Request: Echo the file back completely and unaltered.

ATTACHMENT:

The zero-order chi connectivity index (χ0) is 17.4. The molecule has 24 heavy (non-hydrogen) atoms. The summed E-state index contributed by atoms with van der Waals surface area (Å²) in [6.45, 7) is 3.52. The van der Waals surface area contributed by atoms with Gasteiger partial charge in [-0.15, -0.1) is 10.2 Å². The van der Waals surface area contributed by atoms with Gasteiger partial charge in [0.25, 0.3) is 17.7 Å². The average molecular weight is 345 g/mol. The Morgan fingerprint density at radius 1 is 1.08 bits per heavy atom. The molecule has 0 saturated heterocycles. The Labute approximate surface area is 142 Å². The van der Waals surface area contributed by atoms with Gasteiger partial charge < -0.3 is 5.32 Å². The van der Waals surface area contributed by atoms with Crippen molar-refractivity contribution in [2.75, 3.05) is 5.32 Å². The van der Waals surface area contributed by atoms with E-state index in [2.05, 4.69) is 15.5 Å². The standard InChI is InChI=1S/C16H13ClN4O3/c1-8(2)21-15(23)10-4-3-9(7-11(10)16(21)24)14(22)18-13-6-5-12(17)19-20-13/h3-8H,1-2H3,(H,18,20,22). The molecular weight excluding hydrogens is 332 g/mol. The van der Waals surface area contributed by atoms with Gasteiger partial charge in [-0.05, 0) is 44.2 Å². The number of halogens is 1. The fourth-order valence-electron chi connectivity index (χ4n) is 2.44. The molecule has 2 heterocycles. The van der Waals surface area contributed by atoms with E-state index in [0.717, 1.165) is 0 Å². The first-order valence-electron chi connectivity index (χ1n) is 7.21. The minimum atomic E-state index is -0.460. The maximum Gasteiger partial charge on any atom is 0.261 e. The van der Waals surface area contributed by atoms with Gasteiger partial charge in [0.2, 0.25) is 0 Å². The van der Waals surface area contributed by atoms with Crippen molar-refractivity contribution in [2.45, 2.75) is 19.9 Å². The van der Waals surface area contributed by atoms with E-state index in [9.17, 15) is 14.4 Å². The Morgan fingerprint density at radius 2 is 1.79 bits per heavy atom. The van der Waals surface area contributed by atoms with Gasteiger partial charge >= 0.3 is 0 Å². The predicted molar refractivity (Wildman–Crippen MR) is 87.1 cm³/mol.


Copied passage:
The zero-order chi connectivity index (χ0) is 17.4. The molecule has 24 heavy (non-hydrogen) atoms. The summed E-state index contributed by atoms with van der Waals surface area (Å²) in [6.45, 7) is 3.52. The van der Waals surface area contributed by atoms with Gasteiger partial charge in [-0.15, -0.1) is 10.2 Å². The van der Waals surface area contributed by atoms with Gasteiger partial charge in [0.25, 0.3) is 17.7 Å². The average molecular weight is 345 g/mol. The Morgan fingerprint density at radius 1 is 1.08 bits per heavy atom. The molecule has 0 saturated heterocycles. The Labute approximate surface area is 142 Å². The van der Waals surface area contributed by atoms with Gasteiger partial charge < -0.3 is 5.32 Å². The van der Waals surface area contributed by atoms with Crippen molar-refractivity contribution in [2.75, 3.05) is 5.32 Å². The van der Waals surface area contributed by atoms with E-state index in [2.05, 4.69) is 15.5 Å². The standard InChI is InChI=1S/C16H13ClN4O3/c1-8(2)21-15(23)10-4-3-9(7-11(10)16(21)24)14(22)18-13-6-5-12(17)19-20-13/h3-8H,1-2H3,(H,18,20,22). The molecular weight excluding hydrogens is 332 g/mol. The van der Waals surface area contributed by atoms with Gasteiger partial charge in [-0.05, 0) is 44.2 Å². The number of halogens is 1. The fourth-order valence-electron chi connectivity index (χ4n) is 2.44. The molecule has 2 heterocycles. The van der Waals surface area contributed by atoms with E-state index in [0.717, 1.165) is 0 Å². The first-order valence-electron chi connectivity index (χ1n) is 7.21. The minimum atomic E-state index is -0.460. The maximum Gasteiger partial charge on any atom is 0.261 e. The van der Waals surface area contributed by atoms with Gasteiger partial charge in [0.2, 0.25) is 0 Å². The van der Waals surface area contributed by atoms with Crippen molar-refractivity contribution in [2.45, 2.75) is 19.9 Å². The van der Waals surface area contributed by atoms with E-state index in [9.17, 15) is 14.4 Å². The Morgan fingerprint density at radius 2 is 1.79 bits per heavy atom. The van der Waals surface area contributed by atoms with Gasteiger partial charge >= 0.3 is 0 Å². The predicted molar refractivity (Wildman–Crippen MR) is 87.1 cm³/mol.